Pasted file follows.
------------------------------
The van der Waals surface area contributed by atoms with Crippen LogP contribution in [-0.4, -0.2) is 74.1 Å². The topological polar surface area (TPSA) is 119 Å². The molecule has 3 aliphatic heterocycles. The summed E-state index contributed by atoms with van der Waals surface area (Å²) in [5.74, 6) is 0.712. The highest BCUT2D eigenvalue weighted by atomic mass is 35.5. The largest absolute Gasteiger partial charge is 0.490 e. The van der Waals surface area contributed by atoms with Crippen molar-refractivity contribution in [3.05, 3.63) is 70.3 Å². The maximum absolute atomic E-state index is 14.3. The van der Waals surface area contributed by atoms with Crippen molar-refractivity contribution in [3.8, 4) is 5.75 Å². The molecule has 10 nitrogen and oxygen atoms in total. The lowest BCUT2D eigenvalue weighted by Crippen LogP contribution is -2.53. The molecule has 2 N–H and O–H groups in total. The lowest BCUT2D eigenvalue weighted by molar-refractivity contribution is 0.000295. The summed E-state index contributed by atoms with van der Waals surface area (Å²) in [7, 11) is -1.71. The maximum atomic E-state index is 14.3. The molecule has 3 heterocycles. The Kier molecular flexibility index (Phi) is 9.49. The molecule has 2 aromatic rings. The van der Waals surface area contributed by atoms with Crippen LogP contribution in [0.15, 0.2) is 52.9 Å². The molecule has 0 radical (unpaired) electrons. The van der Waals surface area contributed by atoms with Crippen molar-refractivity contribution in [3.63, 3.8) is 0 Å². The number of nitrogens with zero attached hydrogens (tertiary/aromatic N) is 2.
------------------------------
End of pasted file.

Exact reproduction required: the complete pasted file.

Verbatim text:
The van der Waals surface area contributed by atoms with Crippen LogP contribution in [-0.4, -0.2) is 74.1 Å². The topological polar surface area (TPSA) is 119 Å². The molecule has 3 aliphatic heterocycles. The summed E-state index contributed by atoms with van der Waals surface area (Å²) in [5.74, 6) is 0.712. The highest BCUT2D eigenvalue weighted by atomic mass is 35.5. The largest absolute Gasteiger partial charge is 0.490 e. The van der Waals surface area contributed by atoms with Crippen molar-refractivity contribution in [3.05, 3.63) is 70.3 Å². The maximum absolute atomic E-state index is 14.3. The van der Waals surface area contributed by atoms with Crippen molar-refractivity contribution in [3.8, 4) is 5.75 Å². The molecule has 10 nitrogen and oxygen atoms in total. The lowest BCUT2D eigenvalue weighted by Crippen LogP contribution is -2.53. The molecule has 2 N–H and O–H groups in total. The lowest BCUT2D eigenvalue weighted by molar-refractivity contribution is 0.000295. The summed E-state index contributed by atoms with van der Waals surface area (Å²) in [7, 11) is -1.71. The maximum atomic E-state index is 14.3. The molecule has 3 heterocycles. The Kier molecular flexibility index (Phi) is 9.49. The molecule has 2 aromatic rings. The van der Waals surface area contributed by atoms with Crippen LogP contribution in [0.15, 0.2) is 52.9 Å². The molecule has 0 radical (unpaired) electrons. The van der Waals surface area contributed by atoms with Crippen molar-refractivity contribution in [3.63, 3.8) is 0 Å². The number of nitrogens with zero attached hydrogens (tertiary/aromatic N) is 2.